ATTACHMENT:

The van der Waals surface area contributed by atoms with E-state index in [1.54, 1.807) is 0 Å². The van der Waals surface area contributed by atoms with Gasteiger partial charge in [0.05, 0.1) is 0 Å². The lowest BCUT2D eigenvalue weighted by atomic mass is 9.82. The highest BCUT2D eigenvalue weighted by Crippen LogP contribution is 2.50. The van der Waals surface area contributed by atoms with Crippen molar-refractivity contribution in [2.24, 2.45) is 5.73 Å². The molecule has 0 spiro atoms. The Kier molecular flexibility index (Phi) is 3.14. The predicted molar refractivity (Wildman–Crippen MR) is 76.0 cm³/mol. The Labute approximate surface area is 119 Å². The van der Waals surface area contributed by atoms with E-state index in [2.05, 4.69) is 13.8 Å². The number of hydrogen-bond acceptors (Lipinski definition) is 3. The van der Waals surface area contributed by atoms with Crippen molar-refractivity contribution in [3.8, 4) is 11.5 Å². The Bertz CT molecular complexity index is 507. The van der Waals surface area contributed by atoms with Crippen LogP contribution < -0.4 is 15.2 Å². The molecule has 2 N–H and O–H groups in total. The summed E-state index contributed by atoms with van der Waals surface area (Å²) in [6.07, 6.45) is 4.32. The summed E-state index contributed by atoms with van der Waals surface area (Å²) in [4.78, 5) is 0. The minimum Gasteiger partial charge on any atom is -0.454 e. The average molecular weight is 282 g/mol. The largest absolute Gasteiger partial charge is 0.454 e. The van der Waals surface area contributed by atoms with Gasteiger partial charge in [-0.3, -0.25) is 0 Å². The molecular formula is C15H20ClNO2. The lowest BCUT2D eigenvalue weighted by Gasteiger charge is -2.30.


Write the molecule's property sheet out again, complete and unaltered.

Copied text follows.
The van der Waals surface area contributed by atoms with E-state index in [1.54, 1.807) is 0 Å². The van der Waals surface area contributed by atoms with Gasteiger partial charge in [0.05, 0.1) is 0 Å². The lowest BCUT2D eigenvalue weighted by atomic mass is 9.82. The highest BCUT2D eigenvalue weighted by Crippen LogP contribution is 2.50. The van der Waals surface area contributed by atoms with Crippen molar-refractivity contribution in [2.24, 2.45) is 5.73 Å². The molecule has 0 spiro atoms. The Kier molecular flexibility index (Phi) is 3.14. The predicted molar refractivity (Wildman–Crippen MR) is 76.0 cm³/mol. The Labute approximate surface area is 119 Å². The van der Waals surface area contributed by atoms with E-state index in [2.05, 4.69) is 13.8 Å². The number of hydrogen-bond acceptors (Lipinski definition) is 3. The van der Waals surface area contributed by atoms with Crippen molar-refractivity contribution in [3.8, 4) is 11.5 Å². The Bertz CT molecular complexity index is 507. The van der Waals surface area contributed by atoms with Crippen LogP contribution < -0.4 is 15.2 Å². The molecule has 2 N–H and O–H groups in total. The summed E-state index contributed by atoms with van der Waals surface area (Å²) in [6.07, 6.45) is 4.32. The summed E-state index contributed by atoms with van der Waals surface area (Å²) in [4.78, 5) is 0. The minimum Gasteiger partial charge on any atom is -0.454 e. The average molecular weight is 282 g/mol. The largest absolute Gasteiger partial charge is 0.454 e. The van der Waals surface area contributed by atoms with Gasteiger partial charge in [-0.3, -0.25) is 0 Å². The molecular formula is C15H20ClNO2. The lowest BCUT2D eigenvalue weighted by Gasteiger charge is -2.30.